Image via YouTube.

Last night, June 13, the Songwriters Hall of Fame held its 53rd annual induction ceremony in New York, honoring the indelible impact made by some of the most iconic musicians of all time. Celebrating a class of 10 legendary artists, including Timbaland, SZA and the members of R.E.M. and Steely Dan, the program featured 13 memorable performances from the honorees and renowned devotees alike, collectively demonstrating the overwhelming community inspired by popular song. Two standout performances from the evening arrived courtesy of Phish frontman Trey Anastasio and the full quartet of R.E.M., who reunited onstage for their first public performance together since 2007.

Around the midpoint in the evening’s proceedings, titanic recording industry executive Irving Azoff took the stage to introduce Walter Becker and Donald Fagen, the tireless innovators behind pioneering pop and prog-rock fusion outfit Steely Dan. Azoff heaped praise on the duo, rightly ordering them “among the best bands ever” and asserting “their records will be recognized as iconic for the rest of time.” This grand introduction set the stage for Anastasio, who stepped up for an entrancing medley of two of the band’s greatest hits: “Kid Charlemagne,” from 1976’s The Royal Scam and the beloved “Reelin’ In the Years” from the band’s chart-topping 1972 debut Can’t Buy a Thrill. Beyond his moving musical tribute to the group, Anastasio followed by introducing Becker and Fagen by beautifully summarizing what makes the duo so special: “they created a body of work that defied categorization – masterful, thought-provoking, elegantly melodic songs filled with beautifully flawed, deeply human and believable characters.”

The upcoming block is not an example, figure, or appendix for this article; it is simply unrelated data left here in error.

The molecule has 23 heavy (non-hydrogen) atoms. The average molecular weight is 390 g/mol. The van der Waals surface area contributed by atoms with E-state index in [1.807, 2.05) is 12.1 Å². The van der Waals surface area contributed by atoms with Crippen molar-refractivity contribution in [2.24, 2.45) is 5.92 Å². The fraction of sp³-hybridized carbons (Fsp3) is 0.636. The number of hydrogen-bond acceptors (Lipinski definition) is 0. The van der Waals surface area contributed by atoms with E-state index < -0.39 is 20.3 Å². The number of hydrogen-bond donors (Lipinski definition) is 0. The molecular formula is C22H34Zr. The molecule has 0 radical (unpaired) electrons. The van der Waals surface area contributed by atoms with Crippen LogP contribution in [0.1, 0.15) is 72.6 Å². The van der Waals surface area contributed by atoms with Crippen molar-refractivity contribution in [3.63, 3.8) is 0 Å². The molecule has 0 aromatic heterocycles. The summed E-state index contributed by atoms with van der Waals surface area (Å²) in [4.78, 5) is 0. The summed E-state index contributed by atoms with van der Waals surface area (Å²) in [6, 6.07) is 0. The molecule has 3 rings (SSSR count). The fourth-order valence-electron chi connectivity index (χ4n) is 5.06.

Following tributes to SZA, Hillary Lindsey and Timbaland–who proved his honored position by rehearsing a parade of revolutionary hits like “Big Pimpin’,” “Pony,” “Get Your Freak On” and “Drunk in Love”–R.E.M. assumed the spotlight for the final introduction of the evening. Before taking the stage, the band’s legacy was illuminated by a lightning-fast folky and hard-rocking treatment of “It’s the End of the World as We Know It (And I Feel Fine)” from Jason Isbell. After this memorable tribute, the impossibly influential Athens, Ga. alt-rock combo made history with a long-awaited reunion. Delivering a deeply moving “Losing My Religion,” the band’s set was its first performance since 2016, its first public performance since a single song in 2009 at Carnegie Hall and its first performance with original drummer Bill Berry–who officially parted ways with the band in 1997–since 2007.

Watch these stunning and historic highlights from the 2024 SHOF induction ceremony in the fan-recorded videos below. For more information on the awards, its mission and members, visit